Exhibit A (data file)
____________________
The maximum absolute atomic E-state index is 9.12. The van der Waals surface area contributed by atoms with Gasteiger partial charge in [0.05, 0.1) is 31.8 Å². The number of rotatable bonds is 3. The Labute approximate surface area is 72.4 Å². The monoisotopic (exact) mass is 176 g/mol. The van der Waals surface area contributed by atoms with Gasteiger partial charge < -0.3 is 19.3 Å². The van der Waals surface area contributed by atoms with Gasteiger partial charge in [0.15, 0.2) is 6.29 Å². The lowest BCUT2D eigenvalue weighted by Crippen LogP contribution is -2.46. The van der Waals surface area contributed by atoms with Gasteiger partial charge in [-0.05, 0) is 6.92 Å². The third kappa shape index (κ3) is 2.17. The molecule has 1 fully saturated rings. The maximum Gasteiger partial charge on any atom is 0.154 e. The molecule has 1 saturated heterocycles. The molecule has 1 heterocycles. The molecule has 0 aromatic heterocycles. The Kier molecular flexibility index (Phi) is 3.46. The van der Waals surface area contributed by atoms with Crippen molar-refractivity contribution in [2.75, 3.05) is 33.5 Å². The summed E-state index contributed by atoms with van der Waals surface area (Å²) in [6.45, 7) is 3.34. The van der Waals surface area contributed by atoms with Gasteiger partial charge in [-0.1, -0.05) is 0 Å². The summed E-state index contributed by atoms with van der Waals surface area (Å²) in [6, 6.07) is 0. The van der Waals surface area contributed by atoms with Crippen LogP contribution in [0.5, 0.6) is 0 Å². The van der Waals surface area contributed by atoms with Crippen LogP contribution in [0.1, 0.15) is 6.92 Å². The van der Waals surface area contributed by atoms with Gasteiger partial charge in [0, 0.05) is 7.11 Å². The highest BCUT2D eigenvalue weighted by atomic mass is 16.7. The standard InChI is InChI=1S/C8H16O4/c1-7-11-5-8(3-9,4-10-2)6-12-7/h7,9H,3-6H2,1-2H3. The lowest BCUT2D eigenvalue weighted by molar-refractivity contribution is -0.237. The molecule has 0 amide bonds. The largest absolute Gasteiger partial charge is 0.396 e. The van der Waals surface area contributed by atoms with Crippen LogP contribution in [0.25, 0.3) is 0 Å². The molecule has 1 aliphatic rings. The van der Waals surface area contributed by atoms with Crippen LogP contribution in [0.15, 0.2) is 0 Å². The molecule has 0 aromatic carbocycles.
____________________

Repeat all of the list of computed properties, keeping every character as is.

The maximum absolute atomic E-state index is 9.12. The van der Waals surface area contributed by atoms with Gasteiger partial charge in [0.05, 0.1) is 31.8 Å². The number of rotatable bonds is 3. The Labute approximate surface area is 72.4 Å². The monoisotopic (exact) mass is 176 g/mol. The van der Waals surface area contributed by atoms with Gasteiger partial charge < -0.3 is 19.3 Å². The van der Waals surface area contributed by atoms with Gasteiger partial charge in [0.15, 0.2) is 6.29 Å². The lowest BCUT2D eigenvalue weighted by Crippen LogP contribution is -2.46. The van der Waals surface area contributed by atoms with Gasteiger partial charge in [-0.05, 0) is 6.92 Å². The third kappa shape index (κ3) is 2.17. The molecule has 1 fully saturated rings. The maximum Gasteiger partial charge on any atom is 0.154 e. The molecule has 1 saturated heterocycles. The molecule has 1 heterocycles. The molecule has 0 aromatic heterocycles. The Kier molecular flexibility index (Phi) is 3.46. The van der Waals surface area contributed by atoms with Crippen molar-refractivity contribution in [2.75, 3.05) is 33.5 Å². The summed E-state index contributed by atoms with van der Waals surface area (Å²) in [6.45, 7) is 3.34. The van der Waals surface area contributed by atoms with Gasteiger partial charge in [-0.1, -0.05) is 0 Å². The summed E-state index contributed by atoms with van der Waals surface area (Å²) in [6, 6.07) is 0. The van der Waals surface area contributed by atoms with Crippen LogP contribution in [0.5, 0.6) is 0 Å². The van der Waals surface area contributed by atoms with Crippen LogP contribution in [0.1, 0.15) is 6.92 Å². The van der Waals surface area contributed by atoms with Gasteiger partial charge in [0, 0.05) is 7.11 Å². The highest BCUT2D eigenvalue weighted by atomic mass is 16.7. The standard InChI is InChI=1S/C8H16O4/c1-7-11-5-8(3-9,4-10-2)6-12-7/h7,9H,3-6H2,1-2H3. The lowest BCUT2D eigenvalue weighted by molar-refractivity contribution is -0.237. The molecule has 0 amide bonds. The largest absolute Gasteiger partial charge is 0.396 e. The van der Waals surface area contributed by atoms with Crippen LogP contribution in [0.25, 0.3) is 0 Å². The molecule has 1 aliphatic rings. The van der Waals surface area contributed by atoms with Crippen LogP contribution in [0.15, 0.2) is 0 Å². The molecule has 0 aromatic carbocycles.